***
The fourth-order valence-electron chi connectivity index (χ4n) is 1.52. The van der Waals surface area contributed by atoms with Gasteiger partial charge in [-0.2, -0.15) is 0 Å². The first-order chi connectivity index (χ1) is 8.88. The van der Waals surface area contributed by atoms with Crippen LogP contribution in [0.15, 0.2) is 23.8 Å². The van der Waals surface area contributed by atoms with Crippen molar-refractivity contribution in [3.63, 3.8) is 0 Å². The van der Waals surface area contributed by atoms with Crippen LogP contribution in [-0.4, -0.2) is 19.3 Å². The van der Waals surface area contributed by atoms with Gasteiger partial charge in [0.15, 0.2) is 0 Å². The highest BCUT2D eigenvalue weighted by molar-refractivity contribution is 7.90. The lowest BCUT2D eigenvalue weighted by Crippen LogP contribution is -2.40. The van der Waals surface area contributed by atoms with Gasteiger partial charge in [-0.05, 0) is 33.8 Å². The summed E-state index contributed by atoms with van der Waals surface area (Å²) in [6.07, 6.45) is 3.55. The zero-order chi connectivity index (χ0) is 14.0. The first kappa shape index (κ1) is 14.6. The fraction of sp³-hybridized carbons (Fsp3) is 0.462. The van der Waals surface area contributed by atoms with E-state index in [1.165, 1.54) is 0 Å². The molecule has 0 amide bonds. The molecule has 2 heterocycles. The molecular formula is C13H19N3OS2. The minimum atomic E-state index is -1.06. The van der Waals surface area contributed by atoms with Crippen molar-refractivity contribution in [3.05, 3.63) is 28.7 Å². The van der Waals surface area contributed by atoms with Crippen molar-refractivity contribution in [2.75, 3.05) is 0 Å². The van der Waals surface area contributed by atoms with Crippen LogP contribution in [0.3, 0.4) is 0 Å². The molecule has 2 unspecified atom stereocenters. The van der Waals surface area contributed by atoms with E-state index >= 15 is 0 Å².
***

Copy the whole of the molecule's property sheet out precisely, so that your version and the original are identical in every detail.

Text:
The fourth-order valence-electron chi connectivity index (χ4n) is 1.52. The van der Waals surface area contributed by atoms with Gasteiger partial charge in [-0.2, -0.15) is 0 Å². The first-order chi connectivity index (χ1) is 8.88. The van der Waals surface area contributed by atoms with Crippen LogP contribution in [0.15, 0.2) is 23.8 Å². The van der Waals surface area contributed by atoms with Crippen molar-refractivity contribution in [3.63, 3.8) is 0 Å². The van der Waals surface area contributed by atoms with Crippen LogP contribution in [-0.4, -0.2) is 19.3 Å². The van der Waals surface area contributed by atoms with Gasteiger partial charge in [0.15, 0.2) is 0 Å². The highest BCUT2D eigenvalue weighted by molar-refractivity contribution is 7.90. The lowest BCUT2D eigenvalue weighted by Crippen LogP contribution is -2.40. The van der Waals surface area contributed by atoms with Gasteiger partial charge in [-0.05, 0) is 33.8 Å². The summed E-state index contributed by atoms with van der Waals surface area (Å²) in [6.07, 6.45) is 3.55. The zero-order chi connectivity index (χ0) is 14.0. The first kappa shape index (κ1) is 14.6. The fraction of sp³-hybridized carbons (Fsp3) is 0.462. The van der Waals surface area contributed by atoms with E-state index in [1.165, 1.54) is 0 Å². The molecule has 0 amide bonds. The molecule has 2 heterocycles. The molecular formula is C13H19N3OS2. The minimum atomic E-state index is -1.06. The van der Waals surface area contributed by atoms with Crippen molar-refractivity contribution in [3.05, 3.63) is 28.7 Å². The van der Waals surface area contributed by atoms with Crippen molar-refractivity contribution in [2.75, 3.05) is 0 Å². The van der Waals surface area contributed by atoms with Crippen LogP contribution in [0.3, 0.4) is 0 Å². The molecule has 2 unspecified atom stereocenters. The van der Waals surface area contributed by atoms with E-state index >= 15 is 0 Å².